Abortion, Contraception, and Responsible SexualityUnder Construction

Abortion remains one of the most controversial issues in the United States today. The following resources are intended to provide information that will help in making thoughtful, well-informed decisions about both the morality and the legality of abortion.  Every attempt is made to present opposing sides in the best light possible, not necessarily slanting the presentation in favor of one or the other. 

Abortion is one fo those issues in which we see thoughtful, well-informed individuals of good will differing fundamentally about the morality of this practice.  It is important for us as a society to realize that those with whom we disagree on this issue are not necessarily ill-willed or ill-informed: there are good, smart people of good will who see abortion very differently from one another. 

The fifth edition of this book includes a new section on the ethics of contraception, for I suspect the principal answer to this problem is reduction in the number of women who want an abortion.  The common ground is a society in which all children are conceived in love and brought into this world with joy.  As the number of un planned pregnancies goes down, so too does the number of abortions.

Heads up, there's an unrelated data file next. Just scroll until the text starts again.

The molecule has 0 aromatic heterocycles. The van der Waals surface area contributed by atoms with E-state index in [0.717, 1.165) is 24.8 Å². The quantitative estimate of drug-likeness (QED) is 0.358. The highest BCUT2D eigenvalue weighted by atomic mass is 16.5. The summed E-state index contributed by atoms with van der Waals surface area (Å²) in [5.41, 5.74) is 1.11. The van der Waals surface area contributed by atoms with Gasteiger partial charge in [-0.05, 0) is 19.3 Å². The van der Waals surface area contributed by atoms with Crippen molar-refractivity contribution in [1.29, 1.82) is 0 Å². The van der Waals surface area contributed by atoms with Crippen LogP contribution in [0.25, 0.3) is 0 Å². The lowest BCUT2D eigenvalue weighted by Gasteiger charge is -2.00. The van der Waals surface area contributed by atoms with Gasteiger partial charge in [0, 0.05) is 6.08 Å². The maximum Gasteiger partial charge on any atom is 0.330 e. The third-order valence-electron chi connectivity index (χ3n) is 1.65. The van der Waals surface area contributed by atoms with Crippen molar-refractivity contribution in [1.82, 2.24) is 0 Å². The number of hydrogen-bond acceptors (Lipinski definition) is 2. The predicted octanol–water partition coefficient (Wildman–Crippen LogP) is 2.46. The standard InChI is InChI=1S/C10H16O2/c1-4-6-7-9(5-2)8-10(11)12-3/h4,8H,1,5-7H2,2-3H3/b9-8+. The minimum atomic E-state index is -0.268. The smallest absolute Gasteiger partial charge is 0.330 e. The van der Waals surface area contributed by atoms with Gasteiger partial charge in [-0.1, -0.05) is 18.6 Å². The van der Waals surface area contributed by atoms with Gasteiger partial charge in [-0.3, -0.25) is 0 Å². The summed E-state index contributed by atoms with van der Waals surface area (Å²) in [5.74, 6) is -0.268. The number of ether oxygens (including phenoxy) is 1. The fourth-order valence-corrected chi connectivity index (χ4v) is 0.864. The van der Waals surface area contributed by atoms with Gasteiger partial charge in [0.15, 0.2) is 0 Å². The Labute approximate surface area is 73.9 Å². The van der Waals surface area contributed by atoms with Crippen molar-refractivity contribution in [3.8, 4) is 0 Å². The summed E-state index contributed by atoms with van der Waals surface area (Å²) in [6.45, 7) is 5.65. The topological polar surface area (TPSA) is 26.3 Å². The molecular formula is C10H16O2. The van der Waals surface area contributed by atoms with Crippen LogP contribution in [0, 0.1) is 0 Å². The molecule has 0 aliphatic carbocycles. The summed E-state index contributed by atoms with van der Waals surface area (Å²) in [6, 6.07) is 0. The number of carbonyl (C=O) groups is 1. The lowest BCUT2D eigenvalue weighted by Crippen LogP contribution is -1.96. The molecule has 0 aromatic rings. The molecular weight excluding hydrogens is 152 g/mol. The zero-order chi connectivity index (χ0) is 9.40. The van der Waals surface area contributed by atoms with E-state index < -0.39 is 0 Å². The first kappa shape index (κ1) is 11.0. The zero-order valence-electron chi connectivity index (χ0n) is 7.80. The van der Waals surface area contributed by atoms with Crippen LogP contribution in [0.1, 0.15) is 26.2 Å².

In addition, this chapter now tries to frame the issue of aborttion within the larger framework of responsible sexuality.  Abortion typically arises when things have gone wrong and is often seen as the last choice.  No one sets out tp have an abortion for its own sake--it presents itself as a possible answer to a problem. Often that problem is related to not using contraceptives or having contraceptives fail.  Sometimes it is related to changing circumstances--a divorce, loss of a job, dramatically increasing obligations to other family members.  And sometimes it is due to the discovery of unwanted fetal abnormalities, such as Tay-Sachs or cystic fibrosis.